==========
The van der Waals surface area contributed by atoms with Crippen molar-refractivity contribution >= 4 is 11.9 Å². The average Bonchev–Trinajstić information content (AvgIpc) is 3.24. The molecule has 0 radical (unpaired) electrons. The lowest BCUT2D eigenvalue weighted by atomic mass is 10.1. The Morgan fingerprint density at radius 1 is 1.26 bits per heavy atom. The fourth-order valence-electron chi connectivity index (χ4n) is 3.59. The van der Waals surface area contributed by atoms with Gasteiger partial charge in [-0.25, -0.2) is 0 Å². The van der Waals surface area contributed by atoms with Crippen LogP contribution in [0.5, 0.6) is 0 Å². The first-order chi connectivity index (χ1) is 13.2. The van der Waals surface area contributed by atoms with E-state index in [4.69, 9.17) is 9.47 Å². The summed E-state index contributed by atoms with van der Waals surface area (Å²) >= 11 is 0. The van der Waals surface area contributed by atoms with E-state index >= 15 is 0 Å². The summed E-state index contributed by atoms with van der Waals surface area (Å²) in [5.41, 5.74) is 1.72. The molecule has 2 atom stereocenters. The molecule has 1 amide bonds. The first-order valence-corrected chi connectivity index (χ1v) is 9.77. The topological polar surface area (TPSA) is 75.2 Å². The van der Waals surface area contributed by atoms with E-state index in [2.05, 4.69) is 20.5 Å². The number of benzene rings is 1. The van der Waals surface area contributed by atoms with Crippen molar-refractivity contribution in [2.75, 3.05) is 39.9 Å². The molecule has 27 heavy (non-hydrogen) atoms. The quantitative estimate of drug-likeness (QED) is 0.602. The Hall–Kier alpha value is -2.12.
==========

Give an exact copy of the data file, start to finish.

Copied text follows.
The van der Waals surface area contributed by atoms with Crippen molar-refractivity contribution >= 4 is 11.9 Å². The average Bonchev–Trinajstić information content (AvgIpc) is 3.24. The molecule has 0 radical (unpaired) electrons. The lowest BCUT2D eigenvalue weighted by atomic mass is 10.1. The Morgan fingerprint density at radius 1 is 1.26 bits per heavy atom. The fourth-order valence-electron chi connectivity index (χ4n) is 3.59. The van der Waals surface area contributed by atoms with Gasteiger partial charge in [-0.25, -0.2) is 0 Å². The van der Waals surface area contributed by atoms with Crippen LogP contribution in [0.5, 0.6) is 0 Å². The first-order chi connectivity index (χ1) is 13.2. The van der Waals surface area contributed by atoms with E-state index in [4.69, 9.17) is 9.47 Å². The summed E-state index contributed by atoms with van der Waals surface area (Å²) >= 11 is 0. The van der Waals surface area contributed by atoms with E-state index >= 15 is 0 Å². The summed E-state index contributed by atoms with van der Waals surface area (Å²) in [5.41, 5.74) is 1.72. The molecule has 2 atom stereocenters. The molecule has 1 amide bonds. The first-order valence-corrected chi connectivity index (χ1v) is 9.77. The topological polar surface area (TPSA) is 75.2 Å². The van der Waals surface area contributed by atoms with E-state index in [2.05, 4.69) is 20.5 Å². The number of benzene rings is 1. The van der Waals surface area contributed by atoms with Crippen molar-refractivity contribution in [2.75, 3.05) is 39.9 Å². The molecule has 27 heavy (non-hydrogen) atoms. The quantitative estimate of drug-likeness (QED) is 0.602. The Hall–Kier alpha value is -2.12.